As Lou Thez said he was and will alway's be the world champ. (Lou won the WWA World championship and it would be Lou's last from Buddy in Oct, 1966 and lost it to Mark Lewin in two weeks.)
Buddy had a heart as big as anybody in the world, but he was the last wrestler you wanted to piss off. My question is do you have any of Buddy's matches at all. I know that all the KTLA Los Angeles Wrestling was burned in the early '70s. By any chance do you have anything of Austin? If you do please let me know.
Also when you watched what he did in that tent you laughed - what you don't know is he was not playing a game! To be in the ring with Buddy Killer Austin it was as REAL as anything gets! To Vince McMahon, his dad would of told him, 'There is no hall of fame without KILLER AUSTIN.'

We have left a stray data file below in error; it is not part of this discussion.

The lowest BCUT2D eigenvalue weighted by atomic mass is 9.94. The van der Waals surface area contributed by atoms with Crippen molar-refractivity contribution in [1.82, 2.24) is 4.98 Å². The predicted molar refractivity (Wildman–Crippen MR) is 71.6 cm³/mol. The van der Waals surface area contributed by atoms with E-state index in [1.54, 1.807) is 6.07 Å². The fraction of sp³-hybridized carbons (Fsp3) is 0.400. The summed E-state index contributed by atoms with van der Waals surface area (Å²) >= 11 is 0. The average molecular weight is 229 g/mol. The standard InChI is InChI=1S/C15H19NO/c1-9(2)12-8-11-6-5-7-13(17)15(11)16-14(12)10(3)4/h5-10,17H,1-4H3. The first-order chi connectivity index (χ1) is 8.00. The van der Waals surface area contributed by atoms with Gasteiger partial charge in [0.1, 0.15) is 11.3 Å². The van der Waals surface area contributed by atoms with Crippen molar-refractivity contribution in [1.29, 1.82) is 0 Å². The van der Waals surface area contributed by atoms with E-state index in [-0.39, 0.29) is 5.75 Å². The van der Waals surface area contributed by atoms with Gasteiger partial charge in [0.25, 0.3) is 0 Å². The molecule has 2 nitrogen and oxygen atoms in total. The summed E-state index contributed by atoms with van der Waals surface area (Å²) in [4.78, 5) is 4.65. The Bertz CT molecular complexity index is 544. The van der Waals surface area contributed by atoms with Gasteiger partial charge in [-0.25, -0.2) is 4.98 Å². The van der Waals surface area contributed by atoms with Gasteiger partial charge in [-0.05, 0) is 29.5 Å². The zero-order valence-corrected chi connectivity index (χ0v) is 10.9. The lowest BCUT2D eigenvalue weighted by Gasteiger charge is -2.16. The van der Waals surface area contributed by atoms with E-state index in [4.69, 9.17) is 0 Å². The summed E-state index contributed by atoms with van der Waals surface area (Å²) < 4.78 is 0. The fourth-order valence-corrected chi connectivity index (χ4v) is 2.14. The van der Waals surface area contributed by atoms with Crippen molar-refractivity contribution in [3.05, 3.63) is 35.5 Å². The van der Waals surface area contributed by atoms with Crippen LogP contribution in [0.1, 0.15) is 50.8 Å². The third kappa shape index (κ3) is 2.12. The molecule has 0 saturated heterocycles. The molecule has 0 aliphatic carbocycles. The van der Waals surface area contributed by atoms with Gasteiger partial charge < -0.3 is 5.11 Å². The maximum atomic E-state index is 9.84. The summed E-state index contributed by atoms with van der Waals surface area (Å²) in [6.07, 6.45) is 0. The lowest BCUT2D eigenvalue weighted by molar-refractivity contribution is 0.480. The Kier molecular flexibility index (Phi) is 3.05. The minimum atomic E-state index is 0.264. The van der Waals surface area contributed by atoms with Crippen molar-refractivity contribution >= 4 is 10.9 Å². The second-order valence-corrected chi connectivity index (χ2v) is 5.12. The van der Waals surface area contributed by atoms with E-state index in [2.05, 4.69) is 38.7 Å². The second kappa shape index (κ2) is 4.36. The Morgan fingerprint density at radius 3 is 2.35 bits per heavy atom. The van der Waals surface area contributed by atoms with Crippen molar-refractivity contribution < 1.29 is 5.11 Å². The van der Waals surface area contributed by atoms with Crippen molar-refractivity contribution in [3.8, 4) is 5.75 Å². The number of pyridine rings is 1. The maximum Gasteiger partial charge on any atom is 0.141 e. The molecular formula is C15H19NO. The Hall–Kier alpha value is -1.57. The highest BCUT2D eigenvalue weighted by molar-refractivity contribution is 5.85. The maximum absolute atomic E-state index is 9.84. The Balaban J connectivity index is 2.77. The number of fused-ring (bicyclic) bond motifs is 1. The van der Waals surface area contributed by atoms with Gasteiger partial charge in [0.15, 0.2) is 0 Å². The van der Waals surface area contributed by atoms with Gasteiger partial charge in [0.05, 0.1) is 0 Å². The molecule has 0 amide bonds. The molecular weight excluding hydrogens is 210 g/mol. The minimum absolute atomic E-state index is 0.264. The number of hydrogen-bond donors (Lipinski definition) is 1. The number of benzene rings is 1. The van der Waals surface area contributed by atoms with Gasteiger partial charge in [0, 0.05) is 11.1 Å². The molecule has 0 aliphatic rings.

- Alan Colker
July 12, 2007 - 1:33pm
One thing I'm excited about - I'm writing an article for our leading weekly paper on The Old Rebel Show which was cancelled 30 years ago next month. It's pretty rare for modern publications to be interested in what is now an obscure subject matter. Local TV children's hosts are so much a part of our past and, sadly, have nothing to do with the state of local television today.
I while back I told you about a DVD collection with the best commentary tracks I've come across (The Best of Gunsmoke Volumes 1 & 2). Last night I discovered what must be the worst commentary track ever.
Roseanne Season 5 sports a couple of episodes where Roseanne is seen in a square in the corner watching the episode and making comments. But she has almost nothing to say about what's going on on the screen or behind the scenes. Just comments about her hair extensions and, 'that was a funny line.'
The shows themselves are fantastically funny, with storylines that unfold like a soap opera. Roseanne might be the best sitcom of all time for my money, I started watching with season 6, followed by season 7, then went back to seasons 4 & 5.